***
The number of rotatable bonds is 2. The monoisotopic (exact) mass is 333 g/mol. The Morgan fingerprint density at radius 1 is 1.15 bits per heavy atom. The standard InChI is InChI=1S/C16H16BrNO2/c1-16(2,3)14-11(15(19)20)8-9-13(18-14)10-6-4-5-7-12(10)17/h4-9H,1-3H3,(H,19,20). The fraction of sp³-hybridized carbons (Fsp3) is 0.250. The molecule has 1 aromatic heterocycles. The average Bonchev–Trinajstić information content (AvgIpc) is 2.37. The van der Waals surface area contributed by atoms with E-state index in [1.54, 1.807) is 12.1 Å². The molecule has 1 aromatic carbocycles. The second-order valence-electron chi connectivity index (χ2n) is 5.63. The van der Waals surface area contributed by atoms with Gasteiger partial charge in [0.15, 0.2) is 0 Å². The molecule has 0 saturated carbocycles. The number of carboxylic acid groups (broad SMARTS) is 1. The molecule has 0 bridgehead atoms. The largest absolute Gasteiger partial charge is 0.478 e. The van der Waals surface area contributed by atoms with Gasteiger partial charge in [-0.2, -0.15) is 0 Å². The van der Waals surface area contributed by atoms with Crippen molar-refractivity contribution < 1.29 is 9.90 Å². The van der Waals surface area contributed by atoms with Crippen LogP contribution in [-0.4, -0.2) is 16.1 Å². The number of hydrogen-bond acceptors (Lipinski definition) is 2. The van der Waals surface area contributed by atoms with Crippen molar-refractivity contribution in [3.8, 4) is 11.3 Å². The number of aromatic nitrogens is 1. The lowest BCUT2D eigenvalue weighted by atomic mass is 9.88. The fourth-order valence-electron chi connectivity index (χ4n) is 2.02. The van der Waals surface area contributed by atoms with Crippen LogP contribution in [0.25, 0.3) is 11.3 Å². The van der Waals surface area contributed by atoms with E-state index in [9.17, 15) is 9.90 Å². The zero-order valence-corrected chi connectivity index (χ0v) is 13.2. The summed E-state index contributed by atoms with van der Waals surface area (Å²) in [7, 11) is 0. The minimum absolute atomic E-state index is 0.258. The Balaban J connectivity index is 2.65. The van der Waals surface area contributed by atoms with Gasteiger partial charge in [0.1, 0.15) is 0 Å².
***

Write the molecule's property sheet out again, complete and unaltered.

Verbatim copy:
The number of rotatable bonds is 2. The monoisotopic (exact) mass is 333 g/mol. The Morgan fingerprint density at radius 1 is 1.15 bits per heavy atom. The standard InChI is InChI=1S/C16H16BrNO2/c1-16(2,3)14-11(15(19)20)8-9-13(18-14)10-6-4-5-7-12(10)17/h4-9H,1-3H3,(H,19,20). The fraction of sp³-hybridized carbons (Fsp3) is 0.250. The molecule has 1 aromatic heterocycles. The average Bonchev–Trinajstić information content (AvgIpc) is 2.37. The van der Waals surface area contributed by atoms with E-state index in [1.54, 1.807) is 12.1 Å². The molecule has 1 aromatic carbocycles. The second-order valence-electron chi connectivity index (χ2n) is 5.63. The van der Waals surface area contributed by atoms with Gasteiger partial charge in [0.15, 0.2) is 0 Å². The molecule has 0 saturated carbocycles. The number of carboxylic acid groups (broad SMARTS) is 1. The molecule has 0 bridgehead atoms. The largest absolute Gasteiger partial charge is 0.478 e. The van der Waals surface area contributed by atoms with Gasteiger partial charge in [-0.2, -0.15) is 0 Å². The van der Waals surface area contributed by atoms with Crippen molar-refractivity contribution < 1.29 is 9.90 Å². The van der Waals surface area contributed by atoms with Crippen LogP contribution in [-0.4, -0.2) is 16.1 Å². The number of hydrogen-bond acceptors (Lipinski definition) is 2. The van der Waals surface area contributed by atoms with Crippen molar-refractivity contribution in [3.8, 4) is 11.3 Å². The number of aromatic nitrogens is 1. The lowest BCUT2D eigenvalue weighted by atomic mass is 9.88. The fourth-order valence-electron chi connectivity index (χ4n) is 2.02. The van der Waals surface area contributed by atoms with Crippen LogP contribution in [0.25, 0.3) is 11.3 Å². The van der Waals surface area contributed by atoms with E-state index in [9.17, 15) is 9.90 Å². The zero-order valence-corrected chi connectivity index (χ0v) is 13.2. The summed E-state index contributed by atoms with van der Waals surface area (Å²) in [7, 11) is 0. The minimum absolute atomic E-state index is 0.258. The Balaban J connectivity index is 2.65. The van der Waals surface area contributed by atoms with Gasteiger partial charge in [0.1, 0.15) is 0 Å².